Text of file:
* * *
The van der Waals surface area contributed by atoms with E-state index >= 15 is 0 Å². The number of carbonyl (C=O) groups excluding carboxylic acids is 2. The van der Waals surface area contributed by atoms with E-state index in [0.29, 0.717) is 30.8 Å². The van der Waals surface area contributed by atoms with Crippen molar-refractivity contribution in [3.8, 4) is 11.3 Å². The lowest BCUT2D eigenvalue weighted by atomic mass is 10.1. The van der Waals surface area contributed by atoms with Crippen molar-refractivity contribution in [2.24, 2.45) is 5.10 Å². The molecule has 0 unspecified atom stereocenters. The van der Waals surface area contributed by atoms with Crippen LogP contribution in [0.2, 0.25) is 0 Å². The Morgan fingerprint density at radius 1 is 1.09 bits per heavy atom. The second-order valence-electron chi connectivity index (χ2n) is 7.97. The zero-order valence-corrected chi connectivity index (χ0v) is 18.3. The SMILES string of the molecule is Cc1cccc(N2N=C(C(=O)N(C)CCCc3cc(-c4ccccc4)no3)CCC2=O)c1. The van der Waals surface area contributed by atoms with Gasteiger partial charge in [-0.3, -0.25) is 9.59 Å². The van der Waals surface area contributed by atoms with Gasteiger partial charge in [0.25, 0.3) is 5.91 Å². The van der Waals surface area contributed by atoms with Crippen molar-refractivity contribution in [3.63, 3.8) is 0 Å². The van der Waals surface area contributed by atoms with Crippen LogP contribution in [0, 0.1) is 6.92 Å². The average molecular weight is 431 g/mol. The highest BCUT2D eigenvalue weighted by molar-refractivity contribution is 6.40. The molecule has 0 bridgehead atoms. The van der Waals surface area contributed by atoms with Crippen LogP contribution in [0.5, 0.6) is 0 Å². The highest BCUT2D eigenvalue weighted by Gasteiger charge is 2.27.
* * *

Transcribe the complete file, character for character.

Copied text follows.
The van der Waals surface area contributed by atoms with E-state index >= 15 is 0 Å². The number of carbonyl (C=O) groups excluding carboxylic acids is 2. The van der Waals surface area contributed by atoms with E-state index in [0.29, 0.717) is 30.8 Å². The van der Waals surface area contributed by atoms with Crippen molar-refractivity contribution in [3.8, 4) is 11.3 Å². The lowest BCUT2D eigenvalue weighted by atomic mass is 10.1. The van der Waals surface area contributed by atoms with Crippen molar-refractivity contribution in [2.24, 2.45) is 5.10 Å². The molecule has 0 unspecified atom stereocenters. The van der Waals surface area contributed by atoms with Crippen LogP contribution in [0.2, 0.25) is 0 Å². The Morgan fingerprint density at radius 1 is 1.09 bits per heavy atom. The second-order valence-electron chi connectivity index (χ2n) is 7.97. The zero-order valence-corrected chi connectivity index (χ0v) is 18.3. The SMILES string of the molecule is Cc1cccc(N2N=C(C(=O)N(C)CCCc3cc(-c4ccccc4)no3)CCC2=O)c1. The van der Waals surface area contributed by atoms with Gasteiger partial charge in [-0.3, -0.25) is 9.59 Å². The van der Waals surface area contributed by atoms with Gasteiger partial charge in [0.25, 0.3) is 5.91 Å². The van der Waals surface area contributed by atoms with Crippen molar-refractivity contribution in [3.63, 3.8) is 0 Å². The van der Waals surface area contributed by atoms with Crippen LogP contribution in [0, 0.1) is 6.92 Å². The average molecular weight is 431 g/mol. The highest BCUT2D eigenvalue weighted by molar-refractivity contribution is 6.40. The molecule has 0 bridgehead atoms. The van der Waals surface area contributed by atoms with Crippen LogP contribution in [0.5, 0.6) is 0 Å². The highest BCUT2D eigenvalue weighted by Gasteiger charge is 2.27.